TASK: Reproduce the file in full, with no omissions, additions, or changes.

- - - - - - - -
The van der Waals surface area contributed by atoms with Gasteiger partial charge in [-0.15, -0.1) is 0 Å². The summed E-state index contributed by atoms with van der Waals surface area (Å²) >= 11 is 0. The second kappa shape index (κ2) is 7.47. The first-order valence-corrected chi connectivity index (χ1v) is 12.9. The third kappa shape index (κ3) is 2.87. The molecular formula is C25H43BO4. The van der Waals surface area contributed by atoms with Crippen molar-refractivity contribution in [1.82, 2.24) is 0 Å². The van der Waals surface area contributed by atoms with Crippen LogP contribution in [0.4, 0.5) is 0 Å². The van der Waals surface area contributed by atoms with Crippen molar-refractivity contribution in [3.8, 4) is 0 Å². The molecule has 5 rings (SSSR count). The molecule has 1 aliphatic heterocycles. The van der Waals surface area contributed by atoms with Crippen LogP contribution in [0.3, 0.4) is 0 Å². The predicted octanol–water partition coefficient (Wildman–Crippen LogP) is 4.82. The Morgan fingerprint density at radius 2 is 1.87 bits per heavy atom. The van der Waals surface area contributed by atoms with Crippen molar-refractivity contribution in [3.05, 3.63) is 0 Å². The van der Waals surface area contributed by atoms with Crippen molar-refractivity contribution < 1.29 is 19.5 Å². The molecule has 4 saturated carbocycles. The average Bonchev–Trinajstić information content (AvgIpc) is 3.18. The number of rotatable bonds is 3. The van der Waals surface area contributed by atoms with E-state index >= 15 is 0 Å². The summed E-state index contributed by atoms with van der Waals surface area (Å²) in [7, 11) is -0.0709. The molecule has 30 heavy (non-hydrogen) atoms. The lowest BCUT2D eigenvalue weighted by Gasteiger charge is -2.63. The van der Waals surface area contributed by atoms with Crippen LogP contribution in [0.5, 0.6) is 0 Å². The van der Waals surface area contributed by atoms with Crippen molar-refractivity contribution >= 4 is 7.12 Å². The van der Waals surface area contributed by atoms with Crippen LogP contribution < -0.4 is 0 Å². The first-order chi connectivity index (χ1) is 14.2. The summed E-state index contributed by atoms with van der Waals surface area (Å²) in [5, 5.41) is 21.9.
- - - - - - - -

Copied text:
The van der Waals surface area contributed by atoms with Gasteiger partial charge in [-0.15, -0.1) is 0 Å². The summed E-state index contributed by atoms with van der Waals surface area (Å²) >= 11 is 0. The second kappa shape index (κ2) is 7.47. The first-order valence-corrected chi connectivity index (χ1v) is 12.9. The third kappa shape index (κ3) is 2.87. The molecular formula is C25H43BO4. The van der Waals surface area contributed by atoms with Crippen molar-refractivity contribution in [1.82, 2.24) is 0 Å². The van der Waals surface area contributed by atoms with Crippen LogP contribution in [0.4, 0.5) is 0 Å². The van der Waals surface area contributed by atoms with Crippen molar-refractivity contribution in [3.8, 4) is 0 Å². The molecule has 5 rings (SSSR count). The molecule has 1 aliphatic heterocycles. The van der Waals surface area contributed by atoms with Crippen LogP contribution in [0.3, 0.4) is 0 Å². The predicted octanol–water partition coefficient (Wildman–Crippen LogP) is 4.82. The Morgan fingerprint density at radius 2 is 1.87 bits per heavy atom. The van der Waals surface area contributed by atoms with Crippen molar-refractivity contribution in [3.05, 3.63) is 0 Å². The van der Waals surface area contributed by atoms with Crippen molar-refractivity contribution < 1.29 is 19.5 Å². The molecule has 4 saturated carbocycles. The average Bonchev–Trinajstić information content (AvgIpc) is 3.18. The number of rotatable bonds is 3. The van der Waals surface area contributed by atoms with E-state index >= 15 is 0 Å². The summed E-state index contributed by atoms with van der Waals surface area (Å²) in [7, 11) is -0.0709. The molecule has 30 heavy (non-hydrogen) atoms. The lowest BCUT2D eigenvalue weighted by Gasteiger charge is -2.63. The van der Waals surface area contributed by atoms with Crippen LogP contribution in [0.5, 0.6) is 0 Å². The van der Waals surface area contributed by atoms with Crippen molar-refractivity contribution >= 4 is 7.12 Å². The van der Waals surface area contributed by atoms with Crippen LogP contribution < -0.4 is 0 Å². The first-order chi connectivity index (χ1) is 14.2. The summed E-state index contributed by atoms with van der Waals surface area (Å²) in [5, 5.41) is 21.9.